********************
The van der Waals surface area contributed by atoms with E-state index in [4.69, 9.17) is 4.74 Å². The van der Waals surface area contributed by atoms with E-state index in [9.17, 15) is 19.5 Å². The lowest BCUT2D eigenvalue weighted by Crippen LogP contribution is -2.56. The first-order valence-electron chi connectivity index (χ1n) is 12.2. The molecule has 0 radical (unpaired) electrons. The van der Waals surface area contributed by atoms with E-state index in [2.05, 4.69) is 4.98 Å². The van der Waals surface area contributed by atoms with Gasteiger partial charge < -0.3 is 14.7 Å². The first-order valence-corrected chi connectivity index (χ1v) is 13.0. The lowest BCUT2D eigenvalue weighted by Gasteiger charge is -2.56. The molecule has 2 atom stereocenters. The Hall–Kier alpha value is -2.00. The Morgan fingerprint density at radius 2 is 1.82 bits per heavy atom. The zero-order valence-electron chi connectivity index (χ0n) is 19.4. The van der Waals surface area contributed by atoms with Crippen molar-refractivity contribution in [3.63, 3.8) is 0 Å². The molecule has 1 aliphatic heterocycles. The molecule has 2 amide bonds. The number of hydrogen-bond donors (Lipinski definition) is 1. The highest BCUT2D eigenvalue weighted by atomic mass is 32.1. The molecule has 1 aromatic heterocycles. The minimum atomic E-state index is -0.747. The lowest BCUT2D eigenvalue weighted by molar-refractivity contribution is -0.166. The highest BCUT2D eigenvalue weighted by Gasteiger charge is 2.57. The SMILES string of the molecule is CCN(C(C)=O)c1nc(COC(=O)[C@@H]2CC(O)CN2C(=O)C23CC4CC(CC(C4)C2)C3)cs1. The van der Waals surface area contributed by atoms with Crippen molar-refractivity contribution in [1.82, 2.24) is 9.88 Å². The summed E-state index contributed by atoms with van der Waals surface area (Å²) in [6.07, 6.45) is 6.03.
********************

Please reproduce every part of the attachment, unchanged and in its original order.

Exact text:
The van der Waals surface area contributed by atoms with E-state index in [4.69, 9.17) is 4.74 Å². The van der Waals surface area contributed by atoms with E-state index in [9.17, 15) is 19.5 Å². The lowest BCUT2D eigenvalue weighted by Crippen LogP contribution is -2.56. The first-order valence-electron chi connectivity index (χ1n) is 12.2. The molecule has 0 radical (unpaired) electrons. The van der Waals surface area contributed by atoms with E-state index in [2.05, 4.69) is 4.98 Å². The van der Waals surface area contributed by atoms with Gasteiger partial charge < -0.3 is 14.7 Å². The first-order valence-corrected chi connectivity index (χ1v) is 13.0. The lowest BCUT2D eigenvalue weighted by Gasteiger charge is -2.56. The molecule has 2 atom stereocenters. The Hall–Kier alpha value is -2.00. The Morgan fingerprint density at radius 2 is 1.82 bits per heavy atom. The zero-order valence-electron chi connectivity index (χ0n) is 19.4. The van der Waals surface area contributed by atoms with Crippen molar-refractivity contribution in [3.63, 3.8) is 0 Å². The molecule has 1 aliphatic heterocycles. The molecule has 2 amide bonds. The number of hydrogen-bond donors (Lipinski definition) is 1. The highest BCUT2D eigenvalue weighted by atomic mass is 32.1. The molecule has 1 aromatic heterocycles. The minimum atomic E-state index is -0.747. The lowest BCUT2D eigenvalue weighted by molar-refractivity contribution is -0.166. The highest BCUT2D eigenvalue weighted by Gasteiger charge is 2.57. The SMILES string of the molecule is CCN(C(C)=O)c1nc(COC(=O)[C@@H]2CC(O)CN2C(=O)C23CC4CC(CC(C4)C2)C3)cs1. The van der Waals surface area contributed by atoms with Crippen molar-refractivity contribution in [1.82, 2.24) is 9.88 Å². The summed E-state index contributed by atoms with van der Waals surface area (Å²) in [6.07, 6.45) is 6.03.